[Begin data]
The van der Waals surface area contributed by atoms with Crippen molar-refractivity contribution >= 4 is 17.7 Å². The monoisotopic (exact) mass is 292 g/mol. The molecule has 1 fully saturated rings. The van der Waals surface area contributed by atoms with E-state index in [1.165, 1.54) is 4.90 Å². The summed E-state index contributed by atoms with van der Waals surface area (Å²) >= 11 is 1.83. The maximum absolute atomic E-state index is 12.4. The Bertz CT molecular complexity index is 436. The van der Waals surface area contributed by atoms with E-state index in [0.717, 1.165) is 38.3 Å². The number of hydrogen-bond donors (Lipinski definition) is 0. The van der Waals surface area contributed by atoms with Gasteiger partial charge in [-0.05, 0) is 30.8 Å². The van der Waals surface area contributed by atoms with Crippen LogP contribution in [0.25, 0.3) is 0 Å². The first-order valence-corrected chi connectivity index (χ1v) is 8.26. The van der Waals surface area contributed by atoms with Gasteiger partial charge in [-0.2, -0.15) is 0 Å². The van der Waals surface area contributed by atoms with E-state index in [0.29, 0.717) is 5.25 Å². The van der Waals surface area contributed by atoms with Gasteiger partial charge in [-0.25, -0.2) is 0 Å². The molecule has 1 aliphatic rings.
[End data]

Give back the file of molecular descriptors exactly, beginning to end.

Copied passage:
The van der Waals surface area contributed by atoms with Crippen molar-refractivity contribution >= 4 is 17.7 Å². The monoisotopic (exact) mass is 292 g/mol. The molecule has 1 fully saturated rings. The van der Waals surface area contributed by atoms with E-state index in [1.165, 1.54) is 4.90 Å². The summed E-state index contributed by atoms with van der Waals surface area (Å²) >= 11 is 1.83. The maximum absolute atomic E-state index is 12.4. The Bertz CT molecular complexity index is 436. The van der Waals surface area contributed by atoms with E-state index in [0.717, 1.165) is 38.3 Å². The number of hydrogen-bond donors (Lipinski definition) is 0. The van der Waals surface area contributed by atoms with Gasteiger partial charge in [-0.05, 0) is 30.8 Å². The van der Waals surface area contributed by atoms with Crippen LogP contribution in [0.25, 0.3) is 0 Å². The first-order valence-corrected chi connectivity index (χ1v) is 8.26. The van der Waals surface area contributed by atoms with Gasteiger partial charge in [-0.2, -0.15) is 0 Å². The van der Waals surface area contributed by atoms with E-state index in [0.29, 0.717) is 5.25 Å². The van der Waals surface area contributed by atoms with Gasteiger partial charge in [-0.25, -0.2) is 0 Å². The molecule has 1 aliphatic rings.